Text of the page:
Several years ago, a group of DGA women banded together to voice their displeasure at the accomplishments of women directors being overlooked at the DGA Awards. Out of that grew a campaign the following year, #BestDirectHer, that saw three women nominated in the first time feature director category. One of them, Alma Ha’Rel, won. We were thrilled.

This year, as voting starts for the DGA and PGA Awards, (am a member of both guilds), there are more female-directed projects under consideration than ever. It’s been a crazy year, and not as many films have been released as usual. Usually, at this time of year, we get these expensive campaigns on behalf of bigger-budget, mostly male-directed films. But those films have been held from release because their studios and producers want to be able to make more money (they hope) releasing their films theatrically.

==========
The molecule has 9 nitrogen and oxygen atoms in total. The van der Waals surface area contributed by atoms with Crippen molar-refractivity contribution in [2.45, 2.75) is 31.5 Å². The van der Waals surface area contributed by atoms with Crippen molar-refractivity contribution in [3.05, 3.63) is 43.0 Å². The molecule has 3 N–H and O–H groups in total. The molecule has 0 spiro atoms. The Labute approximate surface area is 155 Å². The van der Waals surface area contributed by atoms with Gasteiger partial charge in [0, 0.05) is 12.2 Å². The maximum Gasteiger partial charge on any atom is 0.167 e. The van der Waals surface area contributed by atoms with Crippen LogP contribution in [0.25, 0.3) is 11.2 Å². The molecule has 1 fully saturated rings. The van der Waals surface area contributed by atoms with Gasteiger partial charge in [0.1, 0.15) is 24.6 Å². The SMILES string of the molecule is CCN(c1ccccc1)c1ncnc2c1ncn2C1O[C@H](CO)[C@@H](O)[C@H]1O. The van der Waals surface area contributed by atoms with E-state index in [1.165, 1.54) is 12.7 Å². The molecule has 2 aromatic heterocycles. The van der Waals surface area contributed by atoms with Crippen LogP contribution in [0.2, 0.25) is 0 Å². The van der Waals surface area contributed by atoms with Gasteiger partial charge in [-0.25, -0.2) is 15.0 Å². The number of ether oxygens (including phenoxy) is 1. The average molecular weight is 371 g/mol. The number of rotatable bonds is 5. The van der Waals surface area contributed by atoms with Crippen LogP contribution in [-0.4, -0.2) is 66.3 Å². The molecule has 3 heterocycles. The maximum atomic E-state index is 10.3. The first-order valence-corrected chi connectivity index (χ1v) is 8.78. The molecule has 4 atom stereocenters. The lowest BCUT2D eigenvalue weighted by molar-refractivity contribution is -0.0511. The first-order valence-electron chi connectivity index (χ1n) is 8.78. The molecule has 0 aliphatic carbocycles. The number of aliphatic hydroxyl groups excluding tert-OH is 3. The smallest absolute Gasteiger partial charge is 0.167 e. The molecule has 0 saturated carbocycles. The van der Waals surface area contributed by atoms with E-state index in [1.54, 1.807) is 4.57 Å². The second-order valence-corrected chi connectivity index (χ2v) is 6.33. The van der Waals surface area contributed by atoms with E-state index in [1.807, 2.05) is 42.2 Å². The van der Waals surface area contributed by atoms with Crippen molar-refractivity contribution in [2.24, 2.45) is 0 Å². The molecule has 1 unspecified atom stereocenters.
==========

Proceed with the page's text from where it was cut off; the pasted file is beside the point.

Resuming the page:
Whatever the reason, I’m glad women are getting this opportunity to shine. There’s some great work out there. Have you seen EMMA, directed by Autumn de Wilde? Or WANDER DARKLY, directed by Tara Miele? How about PROMISING YOUNG WOMAN, directed by Emerald Fennell? Regina King’s ONE NIGHT IN MIAMI? NOMADLAND by Chloe Zhao?

There’s a lot to choose from.

Women in Film has published a ballot of ALL the talented women working this year – not just directors. And Ava Duvernay’s Array has put together a database of talented women and people of color in all categories. Women in Media has a database of talented women. There are several other organizations that have done similar work. So, no more excuses, in any category.